GRAHAM TAYLOR left Wembley a winner again last night - and as a Premiership manager to boot. The man who endured vilification beyond the call of duty there during his time in charge of England guided Watford to a second successive promotion, their First Division play-off final win over Bolton coming courtesy of two players Taylor all but stole from Carlisle last summer.
They know a thing or two about about fairy-tale finishes in the Cumbrian city, of course, although Watford did not require anything quite as far- fetched as Jimmy Glass's status-saving strike to ensure their return to the level they left 11 years ago. Nick Wright and Allan Smart, recruited for a total of pounds 250,000, struck late in either half to bring Taylor leaping from what is traditionally the England bench, punching the air in vindicated joy.
At the end, however, Taylor's reaction to leading Watford into the top flight, just as he did in 1982, was characteristically dignified. As the outstanding Wright led the players in a delirious dance, and their chairman, Sir Elton John, struggled to hold back the tears in his live satellite link from Seattle, Taylor turned and blew a kiss towards the Royal Box. While some in the adjacent press area wondered whether it was an ironic gesture aimed at his former tormentors, the sight of Taylor's wife, Rita, waving back disabused them of such notions.
When the celebrations finally subside, Taylor must begin strengthening a squad that cost barely pounds 1m. Watford's fans, parochial to a fault, sang "Are you watching, Luton Town?" but their club now have bigger fish to fry. Sir Elton, who recently railed against the "obscene amounts of money" which separate the "minnows" and "sharks" of the English game, must none the less be aware that seven of the last 10 clubs promoted via the play- offs have come straight back down.
The Wembley turf, where Taylor has now presided over 10 victories and just two defeats in 17 matches, has been trimmed in an elaborate pattern, reminiscent of corn circles. Yet anyone hoping for something as other- worldly as Manchester City's comeback 24 hours earlier was to be disappointed. Bolton, making their sixth appearance at the stadium in 13 years, were marginally the better side before falling behind, only to waste their scoring opportunities.
After 13 minutes, Michael Johansen blazed the ball across goal after Steve Palmer's last-ditch challenge had nicked the ball away from Eidur Gudjohnsen. When a quickly taken free-kick caught Watford napping and Paul Robinson missed his clearance, Gudjohnsen stabbed wide. And when the Icelander did hit the target, after Robbie Elliott's free-kick broke off the defensive wall to give him a clear sight of the net from 10 yards, Alec Chamberlain fell to his right to parry.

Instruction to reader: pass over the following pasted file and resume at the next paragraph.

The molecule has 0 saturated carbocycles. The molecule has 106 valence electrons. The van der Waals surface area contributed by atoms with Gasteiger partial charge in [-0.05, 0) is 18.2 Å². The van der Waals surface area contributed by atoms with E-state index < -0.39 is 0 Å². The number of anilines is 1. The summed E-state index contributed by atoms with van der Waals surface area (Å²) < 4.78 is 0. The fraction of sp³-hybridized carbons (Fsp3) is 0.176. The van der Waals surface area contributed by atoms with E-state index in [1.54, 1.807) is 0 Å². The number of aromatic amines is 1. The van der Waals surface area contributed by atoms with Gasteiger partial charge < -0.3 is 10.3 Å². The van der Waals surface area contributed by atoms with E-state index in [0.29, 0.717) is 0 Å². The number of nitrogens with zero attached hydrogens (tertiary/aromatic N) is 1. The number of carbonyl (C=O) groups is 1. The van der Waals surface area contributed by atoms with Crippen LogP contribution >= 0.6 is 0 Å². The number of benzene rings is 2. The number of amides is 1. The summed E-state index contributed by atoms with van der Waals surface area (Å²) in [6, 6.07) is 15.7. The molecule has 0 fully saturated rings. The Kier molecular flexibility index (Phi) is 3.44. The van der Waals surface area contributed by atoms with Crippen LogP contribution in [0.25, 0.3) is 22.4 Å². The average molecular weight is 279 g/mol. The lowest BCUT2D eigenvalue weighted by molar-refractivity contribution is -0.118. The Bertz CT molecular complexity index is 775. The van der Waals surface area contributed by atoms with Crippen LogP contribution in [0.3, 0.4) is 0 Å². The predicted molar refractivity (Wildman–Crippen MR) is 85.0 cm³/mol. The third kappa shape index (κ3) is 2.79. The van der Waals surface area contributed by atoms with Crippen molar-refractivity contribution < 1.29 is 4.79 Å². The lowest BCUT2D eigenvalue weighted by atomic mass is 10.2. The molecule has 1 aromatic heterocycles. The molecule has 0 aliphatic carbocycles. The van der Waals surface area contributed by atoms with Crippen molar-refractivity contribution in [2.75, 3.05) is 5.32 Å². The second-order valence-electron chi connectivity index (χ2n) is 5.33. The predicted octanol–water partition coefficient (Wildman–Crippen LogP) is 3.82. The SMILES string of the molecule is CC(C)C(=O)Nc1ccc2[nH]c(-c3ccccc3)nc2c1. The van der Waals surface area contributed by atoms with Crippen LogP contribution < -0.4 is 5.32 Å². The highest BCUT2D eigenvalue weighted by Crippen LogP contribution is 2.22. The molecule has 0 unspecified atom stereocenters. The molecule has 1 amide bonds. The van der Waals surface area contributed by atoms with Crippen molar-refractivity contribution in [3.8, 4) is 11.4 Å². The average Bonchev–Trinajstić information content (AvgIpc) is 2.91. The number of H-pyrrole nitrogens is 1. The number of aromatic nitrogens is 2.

Watford had been gradually working their way into the contest, with Micah Hyde working tirelessly in midfield and Peter Kennedy's cultured left foot probing Bolton's defences from both flanks. The carelessness of Andy Todd, the manager's son, allowed Wright to send Michel Ngonge racing clear but Steve Banks left his area to tackle him, and Watford had still to trouble the goalkeeper before the Carlisle connection came good for the first time.
A 38th-minute corner, curled in from the right by Kennedy, cleared the pack massed at the near post before hitting the unsighted Todd on the head. As the ball dropped, eight yards out, Wright launched himself into an overhead kick which belied his pounds 100,000 price tag. His shot carried too much power for either Banks or Neil Cox to stop as it tore high into the net. After a moment's hesitation, to check there was no linesman's flag waiting to mock him, Taylor joined the rejoicing.
Once in front, Watford were far more assured, with the centre-back pairing of Robert Page and Steve Palmer keeping a tighter rein on Gudjohnsen and Bob Taylor. Until the final minutes, indeed, the most dramatic goalmouth action at either end came when a streaker, wearing only a yellow and red permed wig, was forcibly restrained in Banks' six-yard box as Bolton pressed forward unconvincingly in the opposite half.
The interloper was led away trussed up in silver foil, like a Christmas turkey, but Bolton could muster little to dampen the festive spirit among his fellow supporters. Content to play on the break, with Wright invariably involved on the right wing, Watford actually created the better chances. Tommy Mooney, freed by Taylor as a teenager at Aston Villa, sent a header only inches wide, while Kennedy's unnecessarily hurried drive passed close to the same upright.
The second goal, following a classic counter-attack in the 89th minute, came with all but one Bolton defender laying siege to Chamberlain's goal. Hyde released Kennedy on the left, and his typically accurate low cross was powered beyond Banks from 15 yards by the outside of Smart's right boot. The Hertfordshire hordes were exultant, and there were doubtless a few knowing smiles up in the League's most northerly outpost, too.
Bolton Wanderers (4-4-2): Banks; Cox, Todd, Fish, Elliott; Johansen, Jensen, Frandsen, Gardner (Hansen, 90); Taylor, Gudjohnsen. Substitute not used: Bergsson.
Watford (4-3-3): Chamberlain; Bazeley, Palmer, Page, Robinson; Hyde, Johnson (Sellars, 66), Kennedy; Wright (Hazan, 87), Ngonge (Smart, 75), Mooney. Substitute not used: Day (gk).
Referee: T Heilbron (Co Durham).Reuse content